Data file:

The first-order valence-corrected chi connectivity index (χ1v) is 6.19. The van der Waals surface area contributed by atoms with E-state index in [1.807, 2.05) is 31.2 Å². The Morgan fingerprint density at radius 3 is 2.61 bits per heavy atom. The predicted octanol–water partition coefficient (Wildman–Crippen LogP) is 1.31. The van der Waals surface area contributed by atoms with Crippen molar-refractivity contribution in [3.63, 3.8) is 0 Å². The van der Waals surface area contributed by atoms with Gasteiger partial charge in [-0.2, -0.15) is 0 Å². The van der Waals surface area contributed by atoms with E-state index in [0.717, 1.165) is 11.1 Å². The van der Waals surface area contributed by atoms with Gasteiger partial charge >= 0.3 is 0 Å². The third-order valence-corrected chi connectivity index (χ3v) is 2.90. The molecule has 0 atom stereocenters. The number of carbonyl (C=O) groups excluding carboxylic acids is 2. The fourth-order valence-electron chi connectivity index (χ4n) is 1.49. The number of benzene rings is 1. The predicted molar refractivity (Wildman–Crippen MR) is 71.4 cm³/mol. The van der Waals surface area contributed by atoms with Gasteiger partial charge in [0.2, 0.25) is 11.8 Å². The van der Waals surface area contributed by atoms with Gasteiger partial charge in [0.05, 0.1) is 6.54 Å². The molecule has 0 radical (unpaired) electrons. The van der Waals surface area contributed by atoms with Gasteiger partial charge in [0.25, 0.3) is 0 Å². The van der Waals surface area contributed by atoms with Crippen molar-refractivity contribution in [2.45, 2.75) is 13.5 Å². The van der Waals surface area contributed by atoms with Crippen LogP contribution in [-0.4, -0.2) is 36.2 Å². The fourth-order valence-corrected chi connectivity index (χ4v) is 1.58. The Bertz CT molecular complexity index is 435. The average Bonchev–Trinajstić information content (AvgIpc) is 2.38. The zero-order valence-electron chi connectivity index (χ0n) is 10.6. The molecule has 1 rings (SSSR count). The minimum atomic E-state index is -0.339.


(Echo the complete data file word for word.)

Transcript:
The first-order valence-corrected chi connectivity index (χ1v) is 6.19. The van der Waals surface area contributed by atoms with E-state index in [1.807, 2.05) is 31.2 Å². The Morgan fingerprint density at radius 3 is 2.61 bits per heavy atom. The predicted octanol–water partition coefficient (Wildman–Crippen LogP) is 1.31. The van der Waals surface area contributed by atoms with Crippen molar-refractivity contribution in [3.63, 3.8) is 0 Å². The van der Waals surface area contributed by atoms with Gasteiger partial charge in [-0.2, -0.15) is 0 Å². The van der Waals surface area contributed by atoms with E-state index in [0.717, 1.165) is 11.1 Å². The van der Waals surface area contributed by atoms with Gasteiger partial charge >= 0.3 is 0 Å². The third-order valence-corrected chi connectivity index (χ3v) is 2.90. The molecule has 0 atom stereocenters. The number of carbonyl (C=O) groups excluding carboxylic acids is 2. The fourth-order valence-electron chi connectivity index (χ4n) is 1.49. The number of benzene rings is 1. The predicted molar refractivity (Wildman–Crippen MR) is 71.4 cm³/mol. The van der Waals surface area contributed by atoms with Gasteiger partial charge in [0.2, 0.25) is 11.8 Å². The van der Waals surface area contributed by atoms with Gasteiger partial charge in [0.05, 0.1) is 6.54 Å². The molecule has 0 radical (unpaired) electrons. The van der Waals surface area contributed by atoms with Gasteiger partial charge in [0.25, 0.3) is 0 Å². The van der Waals surface area contributed by atoms with Crippen molar-refractivity contribution in [2.45, 2.75) is 13.5 Å². The van der Waals surface area contributed by atoms with Crippen LogP contribution in [-0.4, -0.2) is 36.2 Å². The fourth-order valence-corrected chi connectivity index (χ4v) is 1.58. The Bertz CT molecular complexity index is 435. The average Bonchev–Trinajstić information content (AvgIpc) is 2.38. The zero-order valence-electron chi connectivity index (χ0n) is 10.6. The molecule has 1 rings (SSSR count). The minimum atomic E-state index is -0.339.